Tea Time

Black, green, herbal, with honey, with sugar, with milk, or plain – we’re talking all about tea
Published January 15, 2017

It’s the most consumed beverage in the world, after water, but what’s so special about it? We talked to Canada’s tea bigwigs to find out.

“I’ve always been a tea fan,” says Louise Roberge, who in 2000, became the president of the Tea Association of Canada (TAC), now the Tea and Herbal Association of Canada. She’s also a Certified TAC Tea Sommelier Professional, a designation obtained through a course the association offers to anyone interested.

Made from the Camellia sinensis plant, legends surround the exact origins of tea, but according to TAC, people drank it mainly for medicinal purposes in China until the Tang Dynasty (618-907 AD), when tea became more of a pastime and even a source of artistic inspiration. Tea appeared in Japan in the 7th century AD, and the first tea chests arrived in Europe in 1606. France and Holland were the first European countries to embrace the beverage, and Russia was introduced to it around the year 1618. Although tea is synonymous with Britain now, England was the last European country to jump on the bandwagon from 1652-1654. In Canada, the first tea shipment was imported by Hudson’s Bay Company in 1716, and it took more than a year to arrive.

Types of Tea

Black Tea: This tea is made from fully oxidized leaves, which produce an essential oil that creates the aroma and rich flavour associated with the amber drink.

Green Tea: The leaves of this tea are steamed or heated immediately to prevent oxidation. Then they are rolled and dried, which creates a delicate taste and a light green colour.

Oolong Tea: This type of tea uses leaves that are partly oxidized, combining the qualities of black and green tea to create a highly aromatic and flavourful brew.

Pu-erh Tea: Produced in the Yunnan province of China, this tea is buried after oxidation. It is the only tea that is aged, creating a full-bodied flavour with earthy notes, which Roberge describes as mushroomy. She recommends it as a first-time tea for coffee drinkers.
White Tea: This tea is made from leaf buds that are covered in whitish hairs and plucked before they open, producing a mild, naturally sweet flavour.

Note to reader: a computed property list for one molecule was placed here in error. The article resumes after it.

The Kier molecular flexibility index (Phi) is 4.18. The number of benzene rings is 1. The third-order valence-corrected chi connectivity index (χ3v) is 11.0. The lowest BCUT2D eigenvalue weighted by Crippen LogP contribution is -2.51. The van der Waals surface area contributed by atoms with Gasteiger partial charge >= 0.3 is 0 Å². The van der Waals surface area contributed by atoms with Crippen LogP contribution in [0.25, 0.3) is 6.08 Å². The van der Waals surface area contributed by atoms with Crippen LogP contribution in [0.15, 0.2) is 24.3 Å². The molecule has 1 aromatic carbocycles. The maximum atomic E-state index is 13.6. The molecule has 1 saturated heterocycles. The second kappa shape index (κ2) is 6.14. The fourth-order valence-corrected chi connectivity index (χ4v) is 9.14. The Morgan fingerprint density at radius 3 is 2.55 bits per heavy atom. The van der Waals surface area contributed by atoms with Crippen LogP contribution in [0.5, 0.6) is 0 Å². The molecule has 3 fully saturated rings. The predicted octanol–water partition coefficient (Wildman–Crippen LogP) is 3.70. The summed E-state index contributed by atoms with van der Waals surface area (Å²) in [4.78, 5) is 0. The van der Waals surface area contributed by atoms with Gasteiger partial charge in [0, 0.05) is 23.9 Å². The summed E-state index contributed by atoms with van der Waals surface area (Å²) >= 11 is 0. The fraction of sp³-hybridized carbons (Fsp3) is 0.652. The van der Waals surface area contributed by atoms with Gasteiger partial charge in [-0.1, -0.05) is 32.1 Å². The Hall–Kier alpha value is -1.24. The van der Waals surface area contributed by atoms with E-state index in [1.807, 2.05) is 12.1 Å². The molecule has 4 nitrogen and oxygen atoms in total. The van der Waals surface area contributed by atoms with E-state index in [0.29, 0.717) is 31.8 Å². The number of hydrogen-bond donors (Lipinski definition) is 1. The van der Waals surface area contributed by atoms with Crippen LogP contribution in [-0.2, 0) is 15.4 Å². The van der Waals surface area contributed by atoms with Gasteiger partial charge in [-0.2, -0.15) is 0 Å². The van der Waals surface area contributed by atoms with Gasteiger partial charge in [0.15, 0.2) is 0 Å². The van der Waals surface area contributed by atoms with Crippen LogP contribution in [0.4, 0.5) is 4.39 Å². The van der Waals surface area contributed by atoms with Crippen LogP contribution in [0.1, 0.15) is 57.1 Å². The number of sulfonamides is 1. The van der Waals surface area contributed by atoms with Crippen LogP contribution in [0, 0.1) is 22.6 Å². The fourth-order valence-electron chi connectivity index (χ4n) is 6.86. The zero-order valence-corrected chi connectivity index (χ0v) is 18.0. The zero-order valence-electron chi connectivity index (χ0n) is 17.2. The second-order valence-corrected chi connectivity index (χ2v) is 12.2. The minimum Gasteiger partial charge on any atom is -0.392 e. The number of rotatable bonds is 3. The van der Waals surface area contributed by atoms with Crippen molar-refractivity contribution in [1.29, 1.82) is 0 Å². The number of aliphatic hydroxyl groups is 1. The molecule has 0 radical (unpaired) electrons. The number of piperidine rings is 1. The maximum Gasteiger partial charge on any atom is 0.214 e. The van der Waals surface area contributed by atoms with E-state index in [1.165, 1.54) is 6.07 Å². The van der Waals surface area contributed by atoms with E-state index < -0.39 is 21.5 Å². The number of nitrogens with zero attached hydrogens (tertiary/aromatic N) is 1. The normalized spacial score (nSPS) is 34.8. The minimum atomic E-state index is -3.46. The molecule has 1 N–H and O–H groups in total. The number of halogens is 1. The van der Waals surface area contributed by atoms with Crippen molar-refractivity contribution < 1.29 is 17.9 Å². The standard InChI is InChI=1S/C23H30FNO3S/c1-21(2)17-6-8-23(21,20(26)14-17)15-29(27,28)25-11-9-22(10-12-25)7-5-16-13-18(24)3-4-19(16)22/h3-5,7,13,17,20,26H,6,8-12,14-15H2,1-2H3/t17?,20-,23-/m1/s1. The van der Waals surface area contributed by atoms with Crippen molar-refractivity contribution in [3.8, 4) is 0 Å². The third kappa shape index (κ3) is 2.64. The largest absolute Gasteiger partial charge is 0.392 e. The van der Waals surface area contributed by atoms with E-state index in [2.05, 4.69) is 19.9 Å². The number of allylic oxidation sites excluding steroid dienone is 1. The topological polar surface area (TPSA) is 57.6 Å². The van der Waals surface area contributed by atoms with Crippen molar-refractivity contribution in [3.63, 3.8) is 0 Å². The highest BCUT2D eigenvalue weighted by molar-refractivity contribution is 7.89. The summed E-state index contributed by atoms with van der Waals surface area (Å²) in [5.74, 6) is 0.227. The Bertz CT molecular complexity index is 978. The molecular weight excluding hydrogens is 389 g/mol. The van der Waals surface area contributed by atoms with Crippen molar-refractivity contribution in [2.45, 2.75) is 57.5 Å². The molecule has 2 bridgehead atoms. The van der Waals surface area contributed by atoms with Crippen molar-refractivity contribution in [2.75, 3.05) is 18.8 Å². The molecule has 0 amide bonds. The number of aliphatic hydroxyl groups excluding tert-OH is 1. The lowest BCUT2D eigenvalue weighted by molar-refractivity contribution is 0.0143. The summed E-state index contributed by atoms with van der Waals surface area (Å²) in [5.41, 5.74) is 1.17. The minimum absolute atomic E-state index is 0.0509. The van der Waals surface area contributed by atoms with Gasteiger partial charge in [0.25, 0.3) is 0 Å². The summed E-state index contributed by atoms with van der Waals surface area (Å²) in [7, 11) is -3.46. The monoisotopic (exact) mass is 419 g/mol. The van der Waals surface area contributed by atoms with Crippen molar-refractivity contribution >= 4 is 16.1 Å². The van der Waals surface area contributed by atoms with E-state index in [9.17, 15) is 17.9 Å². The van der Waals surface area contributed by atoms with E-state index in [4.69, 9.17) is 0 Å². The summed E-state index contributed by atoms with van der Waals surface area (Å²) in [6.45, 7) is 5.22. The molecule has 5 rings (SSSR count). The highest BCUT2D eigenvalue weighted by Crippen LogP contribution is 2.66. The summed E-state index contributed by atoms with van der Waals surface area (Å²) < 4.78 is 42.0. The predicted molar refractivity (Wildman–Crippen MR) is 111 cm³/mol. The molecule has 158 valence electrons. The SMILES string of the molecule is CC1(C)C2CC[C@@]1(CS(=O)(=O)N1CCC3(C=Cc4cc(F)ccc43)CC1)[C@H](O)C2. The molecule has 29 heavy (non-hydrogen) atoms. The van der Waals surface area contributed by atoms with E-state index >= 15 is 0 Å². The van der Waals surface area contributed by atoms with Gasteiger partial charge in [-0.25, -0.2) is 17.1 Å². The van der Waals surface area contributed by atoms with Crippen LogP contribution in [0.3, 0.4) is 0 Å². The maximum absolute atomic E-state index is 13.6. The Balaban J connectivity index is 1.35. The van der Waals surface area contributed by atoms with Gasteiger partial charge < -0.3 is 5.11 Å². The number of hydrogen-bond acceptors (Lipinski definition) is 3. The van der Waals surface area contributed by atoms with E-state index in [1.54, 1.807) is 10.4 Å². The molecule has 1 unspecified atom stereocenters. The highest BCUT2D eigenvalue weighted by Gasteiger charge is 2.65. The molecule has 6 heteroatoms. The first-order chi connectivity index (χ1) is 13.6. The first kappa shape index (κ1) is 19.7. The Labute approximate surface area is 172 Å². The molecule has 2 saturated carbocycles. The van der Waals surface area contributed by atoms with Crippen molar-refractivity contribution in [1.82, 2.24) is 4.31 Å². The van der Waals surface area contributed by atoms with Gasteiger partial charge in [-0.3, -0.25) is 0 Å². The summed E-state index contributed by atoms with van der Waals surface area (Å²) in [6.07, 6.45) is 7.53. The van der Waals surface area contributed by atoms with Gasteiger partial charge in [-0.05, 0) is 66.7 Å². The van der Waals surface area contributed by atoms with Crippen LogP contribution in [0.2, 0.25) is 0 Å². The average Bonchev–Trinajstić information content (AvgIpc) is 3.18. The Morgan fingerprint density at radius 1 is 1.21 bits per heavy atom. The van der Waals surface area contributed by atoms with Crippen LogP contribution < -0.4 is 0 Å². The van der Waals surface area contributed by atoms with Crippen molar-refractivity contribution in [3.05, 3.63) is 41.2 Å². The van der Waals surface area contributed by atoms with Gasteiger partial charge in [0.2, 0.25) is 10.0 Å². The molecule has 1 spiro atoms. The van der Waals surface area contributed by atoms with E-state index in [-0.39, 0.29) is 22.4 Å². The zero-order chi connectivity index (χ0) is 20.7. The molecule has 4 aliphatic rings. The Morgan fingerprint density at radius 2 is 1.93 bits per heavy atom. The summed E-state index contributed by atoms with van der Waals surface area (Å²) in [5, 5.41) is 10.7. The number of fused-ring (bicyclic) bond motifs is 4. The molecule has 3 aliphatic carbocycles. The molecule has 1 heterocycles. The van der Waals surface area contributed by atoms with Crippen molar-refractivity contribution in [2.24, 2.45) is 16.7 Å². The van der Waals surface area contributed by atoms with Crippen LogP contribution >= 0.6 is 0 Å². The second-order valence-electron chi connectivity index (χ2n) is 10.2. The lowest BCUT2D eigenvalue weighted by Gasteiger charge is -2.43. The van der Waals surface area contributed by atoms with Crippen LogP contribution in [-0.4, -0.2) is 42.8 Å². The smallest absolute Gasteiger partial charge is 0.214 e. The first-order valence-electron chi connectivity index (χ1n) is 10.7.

Yellow Tea: This is a rare tea, produced similarly to green tea, but the leaves are dried longer. The leaves turn yellow while drying and lose some of the grassy flavours green teas are known for.

Herbal tea: Technically, herbal tea is not a tea, because it is not made from the Camellia sinensis plant. It is an infusion of leaves, roots, barks, seeds, or flowers.

Roberge, whose parents drank black tea with milk and sugar every night before bed, began drinking tea at home when she was 11 or 12. And her mum would even deglaze a pan with tea and make her gravy out of it.

“It’s such a diversified product,” Roberge says.

Today, Roberge appreciates the privilege she has of being able to try many different types of teas in her role with TAC. She loves bags as much as loose leaf, and often starts her day with black tea, moves into a green or oolong in the afternoon, and finishes with an herbal at night.

According to TAC, which began in 1954 to promote tea and health, 84 per cent of Canadians drink tea. If you’re not a tea drinker right now and would like to become one, Roberge suggests heading into a specialty tea store like DavidsTea or Teavana to sample some blends.

Tea is a relatively benign beverage by itself, according to TAC. Both tea and herbal tea contain zero calories unless you start adding sugar or milk. And except for decaffeinated tea or naturally caffeine-free herbals, there is an average 45 mg of caffeine in a cup, compared with an average 142 mg in the same amount of coffee.

Research presented at the Fifth International Scientific Symposium on Tea & Human Health in 2012 found tea to have preventive health benefits, including a reduced risk of cardiovascular disease. Tea has also been linked to bone and muscle strength, mental sharpness, and the flavonoids (active dietary compounds) found in tea have been tied to anti-inflammatory benefits.

Tea can have spiritual benefits, too, even by the very process it takes to make it.

“You have to take a moment,” Roberge says. Boiling the water, getting the tea, the cup – it makes you stop, she explains. This can easily become a moment of calm, where you take a few deep breaths, pause to reflect on the day so far, or just gather your thoughts. “It’s good for your soul,” she says.

While your kettle is heating up, you can take the time to think about how the tea you’re about to drink is good for your body and the farmer who grew it, too. “Have one cup of tea a day,” Roberge says. “It’s good for you and the world around you.”

Though we always hear people say their own hard and fast rules about tea – milk first, milk at the end, no milk in herbal tea, etc. – Roberge says tea really depends on personal taste.

“The perfect cup of tea is the way you like to drink it.”